Other than the moving truck ramming the house 2 weeks ago (more on that later), our move went pretty well. We declared Initial Operating Capability on the wood shop and are in the process of wiping varnish on the gun cabinet commission we posted about here and here. We have drying parts scattered all over the garage, so I’m a little reluctant to finish setting up the wood shop for fear of kicking up dust which could mar the finish. There is nothing like wiping finish on a raw piece of black walnut because it magically transforms the wood from a dusty light grey color to a lustrous, rich dark brown/grey. Once all the finish is dry, I’ll get to work putting the shop into its final configuration then we can declare Full Operational Capability.
I thought I’d take this opportunity to talk more about the design of a wood shop from scratch. I wrote about this earlier (click here), and my thinking has evolved some. We’ve had to move the shop three times now since we started Traughber Design in 2015 so we’re getting more experience in moving than I’d like! The diagram at the top lays out the overall scheme, and we’re going with a counterclockwise flow around the shop. The raw lumber will go immediately onto the lumber racks at the right of the garage when I return from runs to the hardwood dealer. The next tools that typically touch the wood would be the planer, track saw, and sliding compound miter saw, so I’ll have those next to the raw wood. Routing is usually near the end of the process so we’ll have the router table near the end of the loop. In the middle, against the house, will be the assembly table. At the very end, we’ll have some shelves to display finished pieces for visitors to the shop. One of the primary things I’ve learned over the years is to take advantage of the sun, fresh air, and view outside of the garage, so I’ll have the Festool MFT/3 (Multi Function Table) work table near the outer door since that’s where I do most of the work. In addition, I invested in an anti-fatigue mat, which has helped greatly with standing on concrete, and that will go in front of the MFT/3.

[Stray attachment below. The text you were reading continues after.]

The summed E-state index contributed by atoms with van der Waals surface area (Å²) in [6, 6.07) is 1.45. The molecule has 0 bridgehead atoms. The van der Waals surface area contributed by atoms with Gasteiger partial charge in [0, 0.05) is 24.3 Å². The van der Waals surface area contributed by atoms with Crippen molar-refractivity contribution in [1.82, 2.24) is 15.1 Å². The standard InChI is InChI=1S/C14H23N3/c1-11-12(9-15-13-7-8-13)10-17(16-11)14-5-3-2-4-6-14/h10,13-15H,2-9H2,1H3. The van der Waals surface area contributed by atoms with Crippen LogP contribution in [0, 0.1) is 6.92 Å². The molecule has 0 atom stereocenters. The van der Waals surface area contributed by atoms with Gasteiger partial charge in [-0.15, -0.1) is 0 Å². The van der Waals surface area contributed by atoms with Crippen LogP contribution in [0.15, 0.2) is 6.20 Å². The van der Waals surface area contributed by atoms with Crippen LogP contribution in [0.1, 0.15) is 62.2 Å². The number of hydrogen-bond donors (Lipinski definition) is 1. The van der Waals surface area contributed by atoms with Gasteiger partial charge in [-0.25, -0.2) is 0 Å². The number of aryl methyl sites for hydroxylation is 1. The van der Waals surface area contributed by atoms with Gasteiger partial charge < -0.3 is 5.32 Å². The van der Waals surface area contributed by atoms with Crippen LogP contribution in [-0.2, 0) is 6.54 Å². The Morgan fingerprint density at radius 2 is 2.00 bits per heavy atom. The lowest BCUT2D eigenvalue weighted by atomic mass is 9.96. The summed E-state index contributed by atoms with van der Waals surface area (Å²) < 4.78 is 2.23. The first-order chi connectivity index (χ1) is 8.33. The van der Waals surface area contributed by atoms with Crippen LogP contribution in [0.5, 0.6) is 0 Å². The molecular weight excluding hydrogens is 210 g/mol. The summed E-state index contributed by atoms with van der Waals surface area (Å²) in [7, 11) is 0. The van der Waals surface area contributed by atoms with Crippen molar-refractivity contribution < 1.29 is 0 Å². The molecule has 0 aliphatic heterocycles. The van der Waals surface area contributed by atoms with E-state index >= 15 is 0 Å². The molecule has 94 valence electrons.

The picture at left shows the almost empty garage when we moved in. As you can see, the first thing we moved was the commission in progress (the cabinet) and the Festool MFT/3 work table so we could keep working on the project during the move. The tenants took good care of the garage before their move to Germany, so we don’t have to make many modifications.
This picture is of the workbench I built against the house. That was one of the first tasks after moving in because the workbench is an “enabler” which allows so many other tasks to be done. My pal, Tim Ferriss, talks about how it’s important to identify the “first domino” in any endeavor which knocks down all the others. The work bench is one of those first dominos, since it speeds up getting other tasks done. Luckily I had kept all the pieces from the workbench and marked them before dismantling it years ago at a tenant’s request since they wanted to move a boat into the garage. Putting it back together was a snap.
Once we get all the finish applied to the gun cabinet (five coats with sanding in between), we’ll put everything in its final configuration.
Back to the moving truck saga…I can’t get into the particulars too much since we are working the claim with the mover’s insurance company, but suffice it to say a lack of situational awareness caused the moving truck to be backed into our new house. All is well. The mover’s company said the claim was legit and we should be able to kick off the repair work soon.
What lessons learned have YOU had from setting up your wood shop?